North Glos EPC I understand your points, but small scale protection might work for the property but you will still have the problem with the properties getting "cut off" you also have the possible problem with ground water flooding coming up from under the properties and how far do you go, just the buildings or all of the property garden and all? What I proposed isn't flood protection it's water management and the costs are in hundreds of thousands not millions, the replacement of alteration of bridges is a bit more pricey but is still required. For the flash flooding yes the drainage ditches are required but they need to be kept clear of all the man made detritus (shopping trolleys, sofas, bikes etc) Just the other day there where people complaining about the EA removing trees on the side of a drainage ditch as it posed a risk but they would be the first to complain if they got flooded. The balancing ponds are doing a great job at stopping flash flooding flooding but they also capture any suspended material (silt) so have to be cleaned out at regular intervals, because of contamination from oil etc this silt may often be classed as hazardous waste and have to be sent to landfill.

    |   -27
  • supernova1  |  February 17 2014, 4:27PM

    While I agree that there should be a national policy on flood plain building, I think I heard the other day that it is down to local councils to decided. That being the case, it's our councillors we need to target, not DC himself. Just on that note, DC has been brilliant at meeting affected victims, from quite early on, as opposed to that **** Chris Smith from EA, who goes and spends thousands on gay rights issues, and only once gets out of his penthouse suite to schmooze with a few victims. He, CS, will obviously be sacked, and DC can go on and win the next election if he sorts this out pdq.

  • North Glos EPC  |  February 17 2014, 4:10PM

    Glosanarchy, Yes you are probably correct regarding river flooding at least, but with the cash situation the way it is and the way it's likely to remain it ain't gonna happen. The best we could expect for new developments in flood prone areas is that developers are forced to put in a few extra local ditches and drains. They'll need constant maintenance which costs and won't be enough anyway. Better idea is to save on flood defenses by building where it doesn't tend to flood. Where we already have existing housing flood defenses could be more localized, on a smaller scale and therefore much cheaper. But as for a water management grand plan which to be effective will be of monumental cost can't see it happening. Besides if common sense prevails and new development takes place at the right volume and the right place (away from flood prone areas, both flash flood and river flood) there would be no need to even consider prohibitively high grand scale flood defense cost.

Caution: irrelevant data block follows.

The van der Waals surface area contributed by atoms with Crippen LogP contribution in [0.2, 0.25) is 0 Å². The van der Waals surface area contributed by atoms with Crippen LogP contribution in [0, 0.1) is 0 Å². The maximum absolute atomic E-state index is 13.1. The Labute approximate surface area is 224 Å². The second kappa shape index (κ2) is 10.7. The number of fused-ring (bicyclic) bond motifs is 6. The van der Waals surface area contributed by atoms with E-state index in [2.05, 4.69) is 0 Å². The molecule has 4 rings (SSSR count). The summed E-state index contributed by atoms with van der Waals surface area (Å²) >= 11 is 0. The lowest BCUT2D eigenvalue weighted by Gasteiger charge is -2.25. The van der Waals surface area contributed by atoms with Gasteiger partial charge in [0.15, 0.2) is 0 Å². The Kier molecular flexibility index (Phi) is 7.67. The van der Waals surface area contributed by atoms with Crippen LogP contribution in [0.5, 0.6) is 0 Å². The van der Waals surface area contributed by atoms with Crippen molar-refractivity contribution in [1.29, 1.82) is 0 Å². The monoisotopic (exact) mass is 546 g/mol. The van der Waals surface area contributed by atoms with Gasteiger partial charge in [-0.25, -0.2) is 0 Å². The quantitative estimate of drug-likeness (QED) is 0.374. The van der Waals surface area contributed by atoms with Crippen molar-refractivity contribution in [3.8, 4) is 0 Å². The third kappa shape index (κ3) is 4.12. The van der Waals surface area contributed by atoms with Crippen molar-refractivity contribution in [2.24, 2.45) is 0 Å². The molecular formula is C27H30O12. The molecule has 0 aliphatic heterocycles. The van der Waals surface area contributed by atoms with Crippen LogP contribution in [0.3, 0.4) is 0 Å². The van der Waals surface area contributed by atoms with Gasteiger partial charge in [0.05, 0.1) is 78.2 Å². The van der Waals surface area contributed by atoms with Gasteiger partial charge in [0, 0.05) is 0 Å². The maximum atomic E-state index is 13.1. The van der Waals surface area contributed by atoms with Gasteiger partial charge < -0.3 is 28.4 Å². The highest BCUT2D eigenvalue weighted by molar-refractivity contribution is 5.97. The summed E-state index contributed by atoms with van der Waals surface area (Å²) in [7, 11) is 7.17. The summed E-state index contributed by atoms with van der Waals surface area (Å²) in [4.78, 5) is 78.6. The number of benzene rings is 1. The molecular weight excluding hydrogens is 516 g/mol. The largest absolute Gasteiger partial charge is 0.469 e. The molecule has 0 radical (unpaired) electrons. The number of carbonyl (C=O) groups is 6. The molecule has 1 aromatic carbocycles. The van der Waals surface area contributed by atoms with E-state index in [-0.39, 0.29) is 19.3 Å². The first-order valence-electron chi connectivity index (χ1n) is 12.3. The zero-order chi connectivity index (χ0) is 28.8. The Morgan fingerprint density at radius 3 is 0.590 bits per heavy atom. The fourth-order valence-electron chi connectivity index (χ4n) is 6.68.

• GlosAnarchy  |  February 17 2014, 4:03PM

    Sandra did you lubricate the cases or was it a dry insertion?

    |   -23
  • SandraPee  |  February 17 2014, 3:25PM

    Wow..... He actually met with the Flood Wardens , and officials ........... not ''residents'' as the sentence reads . My friend who is one of the worst effected out at Sandhurst , and has been since xmas rang to ask if I'd go to the meeting on her behalf........ as she and the others weren't able to attend as they are flooded in !! When I went along , it was ''named officers only'' ! However, they were good enough to let me speak to the PM on his way in . So, I was able to put my friend's case , and those of others . He told me he'd look into it , so, we'll wait and see . So, no, it wasn't open to ''the residents'' as such .

  • GlosAnarchy  |  February 17 2014, 3:09PM

    North Glos EPC, there is more to it than just building defences, water management is the core here, a system of adjustable weirs and a few replacement bridges could go a long way to helping reduce the flood risk from Worcester down past Gloucester. Reducing the height of the weirs will increase the flow dramatically and lower the river level at the same as removing silt, if this is carried out before the main body of water arrives there will be a lot more room for the water and less obstruction. There are several bridges that are causing pinch points and they also need to be replaced. A good question is what is the real height difference between the East and West channels of the Severn at Gloucester and not the depth as it's obvious that there is enough of a difference for the water to flow across the A417!

    |   -29
  • GlosAnarchy  |  February 17 2014, 2:39PM

    Lecorche you must be mad he's already taken the "shilling" from the property companies!

    |   -19